The Ferment of Reform and Culture. 1790 to 1860. Religious liberalism:. Secular rationalism Deism – (Jefferson, Franklin, and Paine) – relied on reason rather than revelation – scientific
Download Policy: Content on the Website is provided to you AS IS for your information and personal use and may not be sold / licensed / shared on other websites without getting consent from its author.While downloading, if for some reason you are not able to download a presentation, the publisher may have deleted the file from their server.
The Ferment of Reform and Culture
1790 to 1860
Early American "hellfire and brimstone" preacher.
Helped start the Second Great Awakening
Evangelist – spellbinding oratory style
Often called one of "America's foremost revivalist“
Encouraged women to pray
Opposed liquor and slavery
Founder of the Church of Jesus Christ of Latter-Day Saints (Mormons)
Voted as a unit
Second prophet of the Latter Day Saints.
Led followers to Utah
Utah grew and became prosperous
Theocracy – cooperative commonwealth
Advocated for public education
basis of quality education is good teachers
Wanted longer school terms, higher pay for teachers, expanded curriculum
Pushed for reform in mental institutions and called for the end of slavery.
Known as "the father of the American common school“ - to serve individuals of all social classes and religions.
Early textbook writer -- “Schoolmaster of the Republic”
Standardized the American language
Text for most schools from 1836-1900
Contained religious messages
Sought to instill morality, patriotism, and idealism
122,000,000 copies sold
Women's rights advocate
1821 founded the first women's school of higher education, the Troy Female Seminary.
Troy became famous, offering collegiate education to women and new opportunity to women teachers.
President of the National Woman Suffrage Association from 1865-90
Drafted the Declaration of Sentiments (Demanded the vote at Seneca Falls)
Co –organized Seneca Falls
Stanton (seated) with Susan B. Anthony
Prominent women's rights advocate
In 1869, she and Elizabeth Cady Stanton founded the National Woman's Suffrage Association (NWSA)
Arrested and fined for trying to vote in the 1872 Presidential election
Abolitionist and women's rights activist
1849 she became the first woman to earn a medical degree in the United States.Barred from practice in most hospitals, she founded her own infirmary, the New York Infirmary for Indigent Women and Children, in 1857.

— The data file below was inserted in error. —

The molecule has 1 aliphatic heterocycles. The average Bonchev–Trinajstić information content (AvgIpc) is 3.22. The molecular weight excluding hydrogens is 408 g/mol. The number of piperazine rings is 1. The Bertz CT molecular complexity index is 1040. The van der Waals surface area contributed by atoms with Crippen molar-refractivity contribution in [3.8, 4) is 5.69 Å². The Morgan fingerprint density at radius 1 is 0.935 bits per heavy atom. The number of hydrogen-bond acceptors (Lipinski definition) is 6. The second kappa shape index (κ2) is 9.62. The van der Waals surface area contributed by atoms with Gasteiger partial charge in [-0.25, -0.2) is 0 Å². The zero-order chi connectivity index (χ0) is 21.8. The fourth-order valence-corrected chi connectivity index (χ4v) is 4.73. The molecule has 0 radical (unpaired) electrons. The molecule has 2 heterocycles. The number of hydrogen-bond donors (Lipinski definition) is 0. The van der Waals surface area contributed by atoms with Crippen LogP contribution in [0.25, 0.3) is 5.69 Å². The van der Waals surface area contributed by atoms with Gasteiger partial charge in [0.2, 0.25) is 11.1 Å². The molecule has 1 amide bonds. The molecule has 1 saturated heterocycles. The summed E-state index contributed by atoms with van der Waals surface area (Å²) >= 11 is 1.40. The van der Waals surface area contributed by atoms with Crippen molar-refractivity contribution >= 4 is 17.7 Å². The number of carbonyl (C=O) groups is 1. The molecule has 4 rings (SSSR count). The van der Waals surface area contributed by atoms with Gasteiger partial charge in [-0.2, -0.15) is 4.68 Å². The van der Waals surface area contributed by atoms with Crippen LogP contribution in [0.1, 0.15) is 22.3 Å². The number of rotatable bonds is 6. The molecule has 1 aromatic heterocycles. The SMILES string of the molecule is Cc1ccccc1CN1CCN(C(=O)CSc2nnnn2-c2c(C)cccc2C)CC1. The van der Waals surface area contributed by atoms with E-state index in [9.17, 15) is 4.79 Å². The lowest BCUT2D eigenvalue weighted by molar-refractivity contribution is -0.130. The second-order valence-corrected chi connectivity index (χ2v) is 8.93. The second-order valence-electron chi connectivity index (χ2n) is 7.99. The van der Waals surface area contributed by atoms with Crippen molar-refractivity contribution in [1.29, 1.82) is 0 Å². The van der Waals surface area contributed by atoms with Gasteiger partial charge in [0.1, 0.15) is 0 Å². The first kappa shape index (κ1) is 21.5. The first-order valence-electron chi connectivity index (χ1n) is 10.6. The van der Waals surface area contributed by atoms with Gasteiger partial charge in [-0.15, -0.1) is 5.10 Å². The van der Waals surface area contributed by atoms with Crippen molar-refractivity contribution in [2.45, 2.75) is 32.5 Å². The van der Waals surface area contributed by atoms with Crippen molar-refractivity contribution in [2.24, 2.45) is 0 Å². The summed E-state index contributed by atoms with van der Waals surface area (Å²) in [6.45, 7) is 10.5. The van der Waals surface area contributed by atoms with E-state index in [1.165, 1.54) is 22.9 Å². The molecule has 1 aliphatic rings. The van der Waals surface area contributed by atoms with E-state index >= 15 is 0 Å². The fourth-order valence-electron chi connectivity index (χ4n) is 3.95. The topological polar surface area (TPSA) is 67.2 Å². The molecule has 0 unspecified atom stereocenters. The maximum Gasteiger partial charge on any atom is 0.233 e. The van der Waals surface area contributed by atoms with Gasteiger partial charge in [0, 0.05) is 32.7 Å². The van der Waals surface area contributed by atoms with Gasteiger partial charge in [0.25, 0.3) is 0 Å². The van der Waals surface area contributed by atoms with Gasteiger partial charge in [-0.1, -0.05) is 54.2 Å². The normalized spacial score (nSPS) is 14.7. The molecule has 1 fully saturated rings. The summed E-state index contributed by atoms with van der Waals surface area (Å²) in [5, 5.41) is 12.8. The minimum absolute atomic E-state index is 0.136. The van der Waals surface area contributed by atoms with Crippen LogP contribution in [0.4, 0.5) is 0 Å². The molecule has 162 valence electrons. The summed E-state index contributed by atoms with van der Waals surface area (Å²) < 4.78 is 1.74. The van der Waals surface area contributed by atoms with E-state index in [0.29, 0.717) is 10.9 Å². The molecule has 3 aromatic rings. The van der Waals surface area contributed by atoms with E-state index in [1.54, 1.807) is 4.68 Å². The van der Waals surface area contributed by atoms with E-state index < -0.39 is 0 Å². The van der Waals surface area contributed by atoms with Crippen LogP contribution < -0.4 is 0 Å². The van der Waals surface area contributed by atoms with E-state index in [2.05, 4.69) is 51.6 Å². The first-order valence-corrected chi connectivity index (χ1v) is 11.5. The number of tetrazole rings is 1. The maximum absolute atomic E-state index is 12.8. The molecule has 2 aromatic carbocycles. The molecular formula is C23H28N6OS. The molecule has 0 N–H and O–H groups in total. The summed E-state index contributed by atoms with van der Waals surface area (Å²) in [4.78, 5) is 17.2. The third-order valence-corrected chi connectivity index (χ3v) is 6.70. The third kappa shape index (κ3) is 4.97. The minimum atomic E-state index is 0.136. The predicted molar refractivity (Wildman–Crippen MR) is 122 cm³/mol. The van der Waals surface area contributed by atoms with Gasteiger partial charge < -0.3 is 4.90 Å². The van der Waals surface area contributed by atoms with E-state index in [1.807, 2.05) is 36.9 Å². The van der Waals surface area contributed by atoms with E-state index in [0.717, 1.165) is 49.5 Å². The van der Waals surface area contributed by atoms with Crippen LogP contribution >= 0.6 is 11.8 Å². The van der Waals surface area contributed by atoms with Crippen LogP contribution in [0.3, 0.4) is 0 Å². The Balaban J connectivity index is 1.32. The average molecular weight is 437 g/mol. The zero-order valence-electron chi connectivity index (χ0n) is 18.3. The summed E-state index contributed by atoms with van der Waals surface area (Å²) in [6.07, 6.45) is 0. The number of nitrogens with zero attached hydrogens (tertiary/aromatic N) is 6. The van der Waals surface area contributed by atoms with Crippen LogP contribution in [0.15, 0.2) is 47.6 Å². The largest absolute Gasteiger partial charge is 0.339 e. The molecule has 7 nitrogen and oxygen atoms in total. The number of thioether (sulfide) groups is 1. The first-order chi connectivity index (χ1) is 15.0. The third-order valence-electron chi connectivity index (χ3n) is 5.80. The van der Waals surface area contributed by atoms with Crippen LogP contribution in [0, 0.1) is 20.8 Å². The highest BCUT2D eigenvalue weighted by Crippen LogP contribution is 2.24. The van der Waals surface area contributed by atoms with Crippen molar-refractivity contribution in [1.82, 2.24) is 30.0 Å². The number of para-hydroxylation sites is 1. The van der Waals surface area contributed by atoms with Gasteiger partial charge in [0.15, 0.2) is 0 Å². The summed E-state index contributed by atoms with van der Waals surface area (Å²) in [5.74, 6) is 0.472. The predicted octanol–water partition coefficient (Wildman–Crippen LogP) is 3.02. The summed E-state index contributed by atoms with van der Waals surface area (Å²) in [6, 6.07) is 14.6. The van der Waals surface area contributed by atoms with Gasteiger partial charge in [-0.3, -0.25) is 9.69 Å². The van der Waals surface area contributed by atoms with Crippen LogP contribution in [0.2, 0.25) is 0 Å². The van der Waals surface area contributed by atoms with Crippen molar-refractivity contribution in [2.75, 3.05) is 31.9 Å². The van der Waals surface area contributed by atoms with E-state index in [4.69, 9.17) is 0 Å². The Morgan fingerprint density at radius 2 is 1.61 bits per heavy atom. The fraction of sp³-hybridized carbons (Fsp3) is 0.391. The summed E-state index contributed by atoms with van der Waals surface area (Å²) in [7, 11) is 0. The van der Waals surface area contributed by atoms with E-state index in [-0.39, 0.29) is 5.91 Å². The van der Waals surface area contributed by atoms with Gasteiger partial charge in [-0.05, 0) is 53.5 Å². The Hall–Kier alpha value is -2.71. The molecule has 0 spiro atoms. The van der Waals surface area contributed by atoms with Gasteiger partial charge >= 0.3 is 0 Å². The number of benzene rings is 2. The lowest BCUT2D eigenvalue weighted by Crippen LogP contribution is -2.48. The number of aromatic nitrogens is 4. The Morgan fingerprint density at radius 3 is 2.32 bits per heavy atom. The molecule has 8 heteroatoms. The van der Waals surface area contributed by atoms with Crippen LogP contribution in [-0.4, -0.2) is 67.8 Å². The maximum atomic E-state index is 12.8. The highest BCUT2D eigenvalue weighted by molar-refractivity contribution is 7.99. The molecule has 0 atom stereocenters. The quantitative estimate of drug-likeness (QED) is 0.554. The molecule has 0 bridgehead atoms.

Friend of Ralph Waldo Emerson and associated with transcendentalism
Edited the transcendentalist journal, The Dial from 1840 to 1842
Joined Horace Greeley's New York Tribune as literary critic
First female journalist to work on the staff of a major newspaper.
Fuller's major work, Woman in the Nineteenth Century (1845), argued for the independence of women.
New Moral World
Owen's envisioned successor of New Harmony. Owenites
fired bricks to build it, but construction never took place.
American utopian socialist. He founded the Oneida Community in 1848.
There were smaller communities in Wallingford, Conn.; Newark, NJ; Putney,Vt; and Cambridge, Vt.
The Oneida Community dissolved in 1880,
He painted, catalogued, and described the birds of North America.
Published Birds of America, in 1838.
American Presbyterian minister
Early advocate of dietary reform
Vegetarianism and temperance movement
1829 - invented Graham flour and Graham bread, made from unsifted and unbolted flour and free from chemical additives
Used to make graham crackers and other products.
The Hudson River School of Art
The Hudson River School used a Romantic approach to depict scenes of America's wilderness, drawing inspiration from the Hudson River Valley, the Catskills, the Berkshires and the newly opened West.
Thomas Cole, Thomas Doughty and Asher B. Durand were among the early practitioners of this style and they had a significant influence on the artists that followed them.
Thomas Cole was a teenager when his family emigrated from England. He was a passionate devotee of the scenery of his adopted country. Cole is considered to be the finest American landscape artist of the 19th Century.